IGHV and TP53 remain clinical prognostic importance in patients with chronic lymphocytic leukemia, despite many prognostic markers for chemoimmunotherapy losing their clinically relevance in the context of targeted therapies for patients.
IGHV and TP53 remain clinical prognostic importance in patients with chronic lymphocytic leukemia (CLL), despite many prognostic markers for chemoimmunotherapy losing their clinically relevance in the context of targeted therapies for patients, according to a debate that took place during the 2021 SOHO Annual Meeting.1,2
Although several markers of CLL activity and growth, notably IGHV and TP53 mutational status, are predictive of outcomes with fludarabine, cyclophosphamide, and rituximab (Rituxan; FCR), the advent of targeted therapy has largely replaced chemoimmunotherapy as a treatment option for patients with CLL. Therefore, some debate exists regarding the current utility of these markers in patients receiving continuous therapy with BTK inhibitors or time-limited therapy with venetoclax (Venclexta).
During the debate, Inhye Ahn, MD, of Dana-Farber Cancer Institute, spoke in favor of using old prognostic markers in CLL, whereas Steven Coutre, MD, a professor of medicine at Stanford University, argued against using old prognostic markers.
Following both presentations, 89% of audience members voted in favor of using old prognostic markers in CLL management, according to a virtual poll.
Moreover, both presenters concluded that although the prognostic vs predictive value of IGHV and TP53mutational status remains uncertain, all patients with CLL in clinical practice or enrolled on clinical trials should undergo fluorescence in situ hybridization (FISH) testing, TP53 mutational analysis, and IGHV mutational analysis. These conclusions are corroborated by the current International Workshop on CLL (iwCLL) guidelines for the diagnosis, indications for treatment, response assessment, and supportive management of CLL.3
Somatic hypermutation of IGHV is a stable marker in CLL, with unmutated IGHV predicting for an unfavorable response to chemoimmunotherapy. However, in the context of targeted agents, no difference in progression-free survival (PFS) was observed between patients treated with ibrutinib (Imbruvica) with mutated IGHV or unmutated IGHV.4 Additionally, no difference in PFS was observed between IGHV mutational status in patients treated with venetoclax/obinutuzumab (Gazyva).5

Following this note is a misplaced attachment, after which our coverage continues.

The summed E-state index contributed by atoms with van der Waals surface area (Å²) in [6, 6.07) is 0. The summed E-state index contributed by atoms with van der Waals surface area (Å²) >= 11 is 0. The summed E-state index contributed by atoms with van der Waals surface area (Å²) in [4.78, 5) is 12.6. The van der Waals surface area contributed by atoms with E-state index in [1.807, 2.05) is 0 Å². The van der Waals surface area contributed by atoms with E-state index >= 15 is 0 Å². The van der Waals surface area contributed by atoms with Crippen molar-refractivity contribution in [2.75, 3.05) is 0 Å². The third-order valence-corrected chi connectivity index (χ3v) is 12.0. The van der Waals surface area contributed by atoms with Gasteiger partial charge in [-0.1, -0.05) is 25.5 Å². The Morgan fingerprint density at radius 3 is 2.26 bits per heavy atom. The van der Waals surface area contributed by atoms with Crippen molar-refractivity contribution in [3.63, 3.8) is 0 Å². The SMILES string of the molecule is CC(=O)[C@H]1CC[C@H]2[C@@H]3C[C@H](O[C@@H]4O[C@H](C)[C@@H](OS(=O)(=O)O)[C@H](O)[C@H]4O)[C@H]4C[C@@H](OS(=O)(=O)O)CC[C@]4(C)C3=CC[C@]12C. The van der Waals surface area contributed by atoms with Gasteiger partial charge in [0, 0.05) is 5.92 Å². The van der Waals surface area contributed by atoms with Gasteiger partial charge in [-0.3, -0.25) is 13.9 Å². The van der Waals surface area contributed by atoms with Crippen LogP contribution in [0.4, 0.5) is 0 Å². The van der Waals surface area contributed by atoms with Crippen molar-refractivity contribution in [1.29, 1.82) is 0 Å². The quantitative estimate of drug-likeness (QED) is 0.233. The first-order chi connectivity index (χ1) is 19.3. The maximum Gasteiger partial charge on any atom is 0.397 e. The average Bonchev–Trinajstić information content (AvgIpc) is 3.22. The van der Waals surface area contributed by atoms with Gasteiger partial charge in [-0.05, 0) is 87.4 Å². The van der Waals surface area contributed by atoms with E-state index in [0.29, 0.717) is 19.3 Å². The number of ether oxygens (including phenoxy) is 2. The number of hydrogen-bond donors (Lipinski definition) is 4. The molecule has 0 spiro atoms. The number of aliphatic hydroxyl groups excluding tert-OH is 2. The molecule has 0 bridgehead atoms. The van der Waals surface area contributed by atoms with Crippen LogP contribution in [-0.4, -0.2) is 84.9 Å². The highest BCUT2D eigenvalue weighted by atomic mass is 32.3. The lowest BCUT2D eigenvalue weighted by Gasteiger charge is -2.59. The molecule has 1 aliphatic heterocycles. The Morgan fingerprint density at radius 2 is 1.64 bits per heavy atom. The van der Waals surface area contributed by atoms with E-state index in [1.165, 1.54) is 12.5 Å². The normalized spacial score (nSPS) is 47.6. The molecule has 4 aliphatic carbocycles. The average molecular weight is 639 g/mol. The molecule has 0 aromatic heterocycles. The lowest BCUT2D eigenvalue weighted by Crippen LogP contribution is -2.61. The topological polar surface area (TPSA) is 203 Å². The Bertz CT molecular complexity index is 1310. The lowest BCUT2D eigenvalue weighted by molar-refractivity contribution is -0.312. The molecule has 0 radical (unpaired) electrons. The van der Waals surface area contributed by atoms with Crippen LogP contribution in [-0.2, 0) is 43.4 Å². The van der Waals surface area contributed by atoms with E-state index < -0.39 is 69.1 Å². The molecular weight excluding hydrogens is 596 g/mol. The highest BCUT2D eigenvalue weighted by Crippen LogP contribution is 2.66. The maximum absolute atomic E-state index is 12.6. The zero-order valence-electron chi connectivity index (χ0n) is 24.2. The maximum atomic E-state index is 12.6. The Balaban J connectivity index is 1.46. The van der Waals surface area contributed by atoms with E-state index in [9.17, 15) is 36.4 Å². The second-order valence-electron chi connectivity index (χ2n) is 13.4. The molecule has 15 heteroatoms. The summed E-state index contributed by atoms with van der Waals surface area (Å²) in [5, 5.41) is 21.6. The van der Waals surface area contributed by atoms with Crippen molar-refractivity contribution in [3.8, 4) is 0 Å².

However, 5-year follow-up data from the phase 3 MURANO trial (NCT02005471) demonstrated that patients with relapsed/refractory CLL who were treated with venetoclax plus rituximab and had mutated IGHV had twice as fast a doubling rate in CLL growth compared with patients with unmutated IGHV (P = .0057).6
“In the context of venetoclax therapy, IGHV mutations may, in fact, become a useful marker,” Ahn said. “More data are needed to determine if IGHV mutation status has prognostic value in light of fixed-duration therapy and whether this would eventually translate into a difference in outcome, especially survival,” Ahn said.
Coutre echoed this sentiment, stating that, “IGHV mutation status may be predictive of response duration with time-limited therapy. We are starting to see separation between [patients with] mutated and unmutated [IGHVwith fixed-duration treatment] in distinction to continuous BTK [treatment] where mutational status doesn’t seem to make a difference and both groups of patients continue to benefit equally as they stay on therapy.”
TP53 aberrations are defined as 17p deletions by hierarchical FISH or TP53 mutations by sequencing plus FISH. The presence of TP53 aberrations confers a more aggressive disease state and an unfavorable response to chemoimmunotherapy.
“TP53 aberrations have been the strongest negative predictor of survival in CLL. These patients do very poorly with chemoimmunotherapy,” Ahn said.
Inferior PFS has been observed with ibrutinib (Imbruvica) treatment in patients with TP53-mutated CLL vs TP53 wild-type CLL. Findings from the phase 3 RESONATE trial (NCT01578707) showed that at a median follow-up of 6 years, the median PFS with ibrutinib was 41 months in patients with TP53-mutated CLL vs 57 months in patients with TP53 wild-type CLL (HR, 1.7; 95% CI, 1.2-2.6).7
“With continuous BTK inhibitor therapy, we seem to get the greatest benefit in [patients with TP53 wild-type CLL]. With the time-limited therapy, we don’t seem to get as long of a benefit, but it may play an important role when choosing initial therapy for this group of patients,” Coutre said.
Future Directions in CLL
Currently, the standard of care for patients with asymptomatic disease is active surveillance, irrespective of risk.2 The phase 3 EVOLVE CLL/SLL trial (NCT04269902) is currently recruiting patients with newly diagnosed, high-risk, asymptomatic CLL or small lymphocytic lymphoma to evaluate the utility of early vs delayed treatment with venetoclax/obinutuzumab.8
“Does early intervention change the natural history of the disease? It’s a very important question to many of our patients,” Coutre said.
Overall survival will serve as the primary end point of the study, with safety, overall response rate, duration of response, PFS, PFS2, time to next treatment, minimal residual disease (MRD), and quality of life serving as key secondary end points. Translational end points will include MRD and resistance.
In addition to treatment decisions, biomarkers are needed to predict for the risk of immune failure from infection in patients with lower-risk CLL, Ahn explained.1
“As the treatment landscape of CLL is rapidly evolving, the research around developing a better prognostic marker should evolve as well. Such efforts would include developing a flexible prognostic platform that allows integration of data collected before, during, and after therapy,” Ahn concluded.